Agency to further review media ownership limits
A federal appellate court turned back the FCC’s effort to relax its limits on ownership of newspapers and TV stations in the same market, ruling that the agency failed to give adequate notice when it made the change in late 2007.
The 3rd Circuit Court of Appeals ruling means the FCC will again have to take up the rules, which supporters argued were necessary to strengthen local newsgathering in the face of declining ad revenue.
The FCC under then-chairman Kevin Martin had repealed its ban on newspaper and broadcast cross-ownership in favor of a case-by-case approach under a set of guidelines. A number of public interest groups challenged the change, arguing that the commission did not follow the notice and commenting requirement of the Administrative Procedure Act. Media congloms like CBS and Gannett, however, said that the FCC did not go far enough in relaxing the rules.
“We won on almost every point,” said Andrew Jay Schwartzman, senior VP and policy director of the Media Access Project, which represented Prometheus Radio Project in challenging the changes. “This decision is a vindication of the public’s right to have a diverse media environment. The FCC majority knew that its effort to allow more media concentration was politically and legally unworkable, so it tried to end-run the procedural protections that are designed to give the public the right to participate in agency proceedings.”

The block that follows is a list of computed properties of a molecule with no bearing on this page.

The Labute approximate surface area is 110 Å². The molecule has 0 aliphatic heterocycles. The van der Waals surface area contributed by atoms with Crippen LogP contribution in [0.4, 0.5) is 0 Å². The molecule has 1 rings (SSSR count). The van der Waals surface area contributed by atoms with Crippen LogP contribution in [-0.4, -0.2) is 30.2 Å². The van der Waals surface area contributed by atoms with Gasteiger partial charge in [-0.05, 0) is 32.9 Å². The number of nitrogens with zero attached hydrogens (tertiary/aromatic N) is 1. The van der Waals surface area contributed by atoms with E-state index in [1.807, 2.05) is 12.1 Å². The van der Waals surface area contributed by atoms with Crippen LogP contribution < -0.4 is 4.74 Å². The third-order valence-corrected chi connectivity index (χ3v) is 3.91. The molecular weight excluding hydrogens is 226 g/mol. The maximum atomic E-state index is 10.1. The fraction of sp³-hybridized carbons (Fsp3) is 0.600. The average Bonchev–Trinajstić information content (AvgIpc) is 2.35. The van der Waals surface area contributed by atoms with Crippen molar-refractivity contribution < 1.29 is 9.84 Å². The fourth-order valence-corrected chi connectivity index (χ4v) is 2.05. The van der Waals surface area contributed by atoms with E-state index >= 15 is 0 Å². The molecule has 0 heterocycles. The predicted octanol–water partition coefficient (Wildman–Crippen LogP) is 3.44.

The court also said that the FCC failed to adequately consider the impact of its new rules on minority ownership of media outlets.
Judges Thomas Ambro and Julio Fuentes found fault with the FCC’s rule change, while Judge Anthony Scirica dissented.
The FCC is currently undertaking another review of its media ownership rules. In a statement, the agency said that it “should be able to take appropriate steps to ensure that the nation’s media marketplace remains healthy and vibrant.”
Dennis Wharton, a spokesman for the National Assn. of Broadcasters, said in a statement that the org “believes that modest reform of rules to allow free and local broadcasters to compete successfully in a universe of national pay TV and radio platforms is warranted.”